Chicken Pho (Vietnamese Noodle Soup)

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This soup, like the ubiquitous chicken noodle soup, just makes you feel good.

Phở Gà is classic Vietnamese cuisine at its very best. You have options on making the broth, but we love to start with roasted chicken bones and simmered with aromatics for several hours. And then poach a whole chicken for perfectly tender chunks of chicken. Finish it off with all the garnishes for something truly transcendent.

An overhead view of a bowl of chicken pho garnished with cilantro, peppers, and fried shallots, sitting next a platter of additional garnishes, including lime wedges and mung bean sprouts.

How To Make Chicken Pho (Vietnamese Noodle Soup)


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The Ingredients You Will Need

The ingredients in this iconic soup are not exotic at all, and almost everything can be found in your local market. You may need to seek out Thai basil, although we provide alternatives below. Here’s what you’ll need to have on hand:

For the Stock:
Large onion – No need to peel before roasting.
Ginger – About 3 inches long, no need to peel.
Chicken bones – We use saved bones from rotisserie chickens, but any bones will work. See NOTES for other options.
Water – You’ll need about 6 to 8 quarts.
Salt – Sugar
Brown sugar – Or if you have access to it: Palm sugar.

For the Pho:
Chicken – 1 whole young chicken, usually 4 to 5 pounds.
Scallions – Whole.
Ginger – One thumb-size piece, smashed with the side of a large knife.
Salt – You’ll need to taste as you go. Fish sauce is commonly added to provide more salt.
Rice noodles – Vermicelli can be found in the Asian section of most well-stocked supermarkets, Asian markets, or online.

Jalapeño – Fresh, thinly sliced.
Cilantro – Fresh, chopped.
Scallions – Thinly sliced.
Shallots – Thinly sliced and fried in vegetable oil.
Thai basil – Found at Asian markets, or at Whole Foods or Sprouts. You can use regular sweet basil and mint as a close substitution.

EXPERT TIP: You’ll need to use a pot that is large enough to hold the whole chicken and enough water to cover by about an inch. Bring the water (with the bird in it) to a boil, and then only boil for 15 minutes. Turn off the heat and cover for 15 minutes. Placing the poached chicken in an ice bath ensures the meat won’t be overcooked.

A close-up view of a whole chicken in a large stock pot of boiling water with scallions and fresh ginger simmering, too.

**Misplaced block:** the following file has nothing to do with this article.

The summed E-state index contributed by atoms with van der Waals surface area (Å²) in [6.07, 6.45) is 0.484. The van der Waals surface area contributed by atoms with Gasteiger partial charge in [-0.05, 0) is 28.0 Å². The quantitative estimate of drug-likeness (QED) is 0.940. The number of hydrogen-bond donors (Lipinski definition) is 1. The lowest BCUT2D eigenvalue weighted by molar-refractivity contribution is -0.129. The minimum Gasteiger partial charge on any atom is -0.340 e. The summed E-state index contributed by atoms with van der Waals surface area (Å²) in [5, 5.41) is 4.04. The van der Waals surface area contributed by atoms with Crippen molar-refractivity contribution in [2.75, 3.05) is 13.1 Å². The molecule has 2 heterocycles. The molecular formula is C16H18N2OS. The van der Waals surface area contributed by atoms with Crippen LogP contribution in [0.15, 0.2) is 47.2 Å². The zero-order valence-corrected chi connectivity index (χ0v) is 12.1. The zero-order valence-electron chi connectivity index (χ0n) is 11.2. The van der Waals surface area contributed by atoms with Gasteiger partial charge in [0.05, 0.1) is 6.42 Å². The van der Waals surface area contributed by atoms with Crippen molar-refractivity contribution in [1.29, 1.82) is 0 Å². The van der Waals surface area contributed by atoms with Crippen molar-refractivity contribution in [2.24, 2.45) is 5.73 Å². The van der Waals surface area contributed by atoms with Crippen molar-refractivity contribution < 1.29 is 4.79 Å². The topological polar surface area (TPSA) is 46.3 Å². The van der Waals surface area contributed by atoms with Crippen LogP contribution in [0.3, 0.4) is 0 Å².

Tips for Making Perfect Chicken Pho

Don’t Rush The Broth – The broth is probably the most crucial aspect of the soup. To get the deepest flavor, let the broth simmer for 3 to 4 hours. Roasted chicken stock (with cooked bones) delivers the deepest flavor, but there are other options (see NOTES).

Be Careful Not to Overcook the Chicken – The chicken in pho should be easily shredded and very, very tender. Rotisserie chicken will work in a pinch, but poaching a whole bird makes extremely tender chicken. The ice bath (after poaching) helps the chicken firm up a bit. The chicken can be made 1 to 2 days in advance.

Go Easy When Adding Garnishes – We recommend adding a small pinch of fresh cilantro and scallions before serving. Place all of the garnishes on a platter and allow guests to add them as they consume the soup. We don’t recommend dumping too many garnishes in at once. Add as you work your way through the soup.

EXPERT TIP: Fried shallots add wonderful taste and texture to the pho. No need to batter the thinly sliced shallot. Only fill about one-third (or one-quarter) of your pot with oil before heating and frying the shallots. If there is too much, the shallots could cause the oil to bubble intensely and flow over the sides of the pot.

A close-up view of a metal spider holding up about a cup of thinly sliced shallot that has been fried until golden.

How To Serve

First, you need to get your stock simmering away on the stove.

We recommend placing a nice pile of freshly cooked vermicelli in each soup bowl and then top with a handful of shredded chicken. Toss a little cilantro and green onions, and then ladle enough of the piping hot broth to just cover the chicken, allowing some to rise above the broth. Then top with a small pinch for fried shallots.

Make a large platter of all of the garnishes (including more cilantro, green onions, and fried shallots) and bring to the table. Or, make a small plate of garnishes for each guest or family member.